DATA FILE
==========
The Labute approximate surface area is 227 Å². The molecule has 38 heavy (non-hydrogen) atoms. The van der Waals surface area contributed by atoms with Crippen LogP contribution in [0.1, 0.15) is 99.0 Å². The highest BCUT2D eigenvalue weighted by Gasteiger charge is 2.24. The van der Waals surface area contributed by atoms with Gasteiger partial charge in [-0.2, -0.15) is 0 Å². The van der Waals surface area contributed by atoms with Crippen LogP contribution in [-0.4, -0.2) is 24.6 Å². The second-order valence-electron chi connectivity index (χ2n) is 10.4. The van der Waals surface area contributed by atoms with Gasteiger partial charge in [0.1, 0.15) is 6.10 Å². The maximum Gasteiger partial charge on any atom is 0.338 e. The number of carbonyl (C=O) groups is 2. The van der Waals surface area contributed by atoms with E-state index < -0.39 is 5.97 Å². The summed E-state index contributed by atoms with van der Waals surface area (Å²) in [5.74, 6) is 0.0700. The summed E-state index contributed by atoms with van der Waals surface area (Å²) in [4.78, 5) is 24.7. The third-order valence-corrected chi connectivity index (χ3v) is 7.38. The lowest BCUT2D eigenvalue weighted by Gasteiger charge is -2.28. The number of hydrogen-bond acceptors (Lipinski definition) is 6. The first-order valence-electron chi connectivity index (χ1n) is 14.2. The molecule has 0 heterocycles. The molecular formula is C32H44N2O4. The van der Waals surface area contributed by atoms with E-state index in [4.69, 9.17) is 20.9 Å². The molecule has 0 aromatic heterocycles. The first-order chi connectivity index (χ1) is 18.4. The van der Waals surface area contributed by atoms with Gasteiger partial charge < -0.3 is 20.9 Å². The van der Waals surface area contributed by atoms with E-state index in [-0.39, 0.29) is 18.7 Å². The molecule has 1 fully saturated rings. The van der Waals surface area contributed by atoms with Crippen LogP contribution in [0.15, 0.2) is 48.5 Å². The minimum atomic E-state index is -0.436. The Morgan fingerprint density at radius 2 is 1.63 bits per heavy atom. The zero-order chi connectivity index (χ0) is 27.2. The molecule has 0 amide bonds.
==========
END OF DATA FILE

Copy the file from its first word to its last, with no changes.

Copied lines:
The Labute approximate surface area is 227 Å². The molecule has 38 heavy (non-hydrogen) atoms. The van der Waals surface area contributed by atoms with Crippen LogP contribution in [0.1, 0.15) is 99.0 Å². The highest BCUT2D eigenvalue weighted by Gasteiger charge is 2.24. The van der Waals surface area contributed by atoms with Gasteiger partial charge in [-0.2, -0.15) is 0 Å². The van der Waals surface area contributed by atoms with Crippen LogP contribution in [-0.4, -0.2) is 24.6 Å². The second-order valence-electron chi connectivity index (χ2n) is 10.4. The van der Waals surface area contributed by atoms with Gasteiger partial charge in [0.1, 0.15) is 6.10 Å². The maximum Gasteiger partial charge on any atom is 0.338 e. The number of carbonyl (C=O) groups is 2. The van der Waals surface area contributed by atoms with E-state index < -0.39 is 5.97 Å². The summed E-state index contributed by atoms with van der Waals surface area (Å²) in [5.74, 6) is 0.0700. The summed E-state index contributed by atoms with van der Waals surface area (Å²) in [4.78, 5) is 24.7. The third-order valence-corrected chi connectivity index (χ3v) is 7.38. The lowest BCUT2D eigenvalue weighted by Gasteiger charge is -2.28. The number of hydrogen-bond acceptors (Lipinski definition) is 6. The first-order valence-electron chi connectivity index (χ1n) is 14.2. The molecule has 0 heterocycles. The molecular formula is C32H44N2O4. The van der Waals surface area contributed by atoms with E-state index in [4.69, 9.17) is 20.9 Å². The molecule has 0 aromatic heterocycles. The first-order chi connectivity index (χ1) is 18.4. The van der Waals surface area contributed by atoms with Gasteiger partial charge < -0.3 is 20.9 Å². The van der Waals surface area contributed by atoms with E-state index in [-0.39, 0.29) is 18.7 Å². The molecule has 1 fully saturated rings. The van der Waals surface area contributed by atoms with Crippen LogP contribution in [0.15, 0.2) is 48.5 Å². The minimum atomic E-state index is -0.436. The Morgan fingerprint density at radius 2 is 1.63 bits per heavy atom. The zero-order chi connectivity index (χ0) is 27.2. The molecule has 0 amide bonds.